Atlantic City to Create Cannabis Review Board to Help Recreational and Medical Site Sellers | Local News

ATLANTIC CITY — City Council introduced an ordinance late Wednesday to create a five-member Cannabis Review Board that would review applications from cannabis wholesalers, retailers, medical dispensaries and delivery services in the city.

“It will be non-binding no matter what they do,” Council President George Tibbitt said. “Everything comes before the council for a decision.”

The five members will be one person nominated by the mayor, one member chosen by council, the directors of planning and development and licensing and inspections (or their designees), and one citizen member nominated by the mayor.

The vote was 8 to 1, with only Councilman Aaron “Sporty” Randolph voting no.

The ordinance still has to be voted on after a public hearing.

Passed without comment was a resolution to replace John Devlin on the board of the Atlantic City Municipal Utilities Authority with eviction and debt collection attorney John Eccles Jr.

ATLANTIC CITY — Eviction and debt collection attorney John Eccles Jr. is appointed to…

The board removed Devlin from the ACMUA board earlier this month after an alleged misconduct hearing involving interference in day-to-day business and contracts.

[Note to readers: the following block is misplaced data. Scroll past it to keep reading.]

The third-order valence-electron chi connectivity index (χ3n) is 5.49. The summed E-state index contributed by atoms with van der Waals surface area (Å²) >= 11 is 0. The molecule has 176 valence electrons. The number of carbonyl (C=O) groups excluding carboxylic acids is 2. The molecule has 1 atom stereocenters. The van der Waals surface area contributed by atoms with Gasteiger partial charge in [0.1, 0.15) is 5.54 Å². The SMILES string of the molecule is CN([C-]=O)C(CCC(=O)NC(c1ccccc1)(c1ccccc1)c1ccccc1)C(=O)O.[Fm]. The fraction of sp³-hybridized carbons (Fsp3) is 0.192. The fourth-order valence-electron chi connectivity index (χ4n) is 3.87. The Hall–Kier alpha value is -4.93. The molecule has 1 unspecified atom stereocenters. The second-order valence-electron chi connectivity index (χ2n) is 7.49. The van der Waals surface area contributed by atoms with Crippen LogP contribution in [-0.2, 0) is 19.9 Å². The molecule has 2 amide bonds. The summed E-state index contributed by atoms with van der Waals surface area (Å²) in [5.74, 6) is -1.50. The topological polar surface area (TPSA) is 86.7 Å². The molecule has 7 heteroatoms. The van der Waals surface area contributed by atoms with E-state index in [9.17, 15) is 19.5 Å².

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Devlin said he and his attorney, David Castellani, are “absolutely appealing this case and pursuing further legal action.”

Like Devlin, Eccles lives in the 6th Ward, according to that ward’s councilman Jesse Kurtz, who nominated Devlin and did not support his removal.

During the hearing, Devlin said he challenged the votes, demanded transparency and asked numerous questions of the executive directors, but denied ever interfering with the authority’s contracts or day-to-day operations, as the current executive director and two alleged former executive directors.

The board also plans to start in-person meetings again in March, with help from its health and human services department, Tibbitt said. Health officials will help establish rules to protect attendees’ health and safety from COVID-19 infection, Tibbitt said.

The Board meets virtually shortly after the start of the pandemic in March 2020, with the exception of the January 2022 reorganization meeting held at Jim Whelan Boardwalk Hall.

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Kurtz said he’s come up with a plan to outfit boardrooms with equipment for hybrid meetings, so even after they’re held in person, people can watch virtually if they prefer.

“Equipment is currently being procured,” Kurtz said after the meeting.

An order was also introduced to transfer property at 718 Robinson Ave., between Grant and Lincoln avenues, to Habitat for Humanity to rehabilitate or build new affordable housing.

JOURNALIST: Michelle Brunetti

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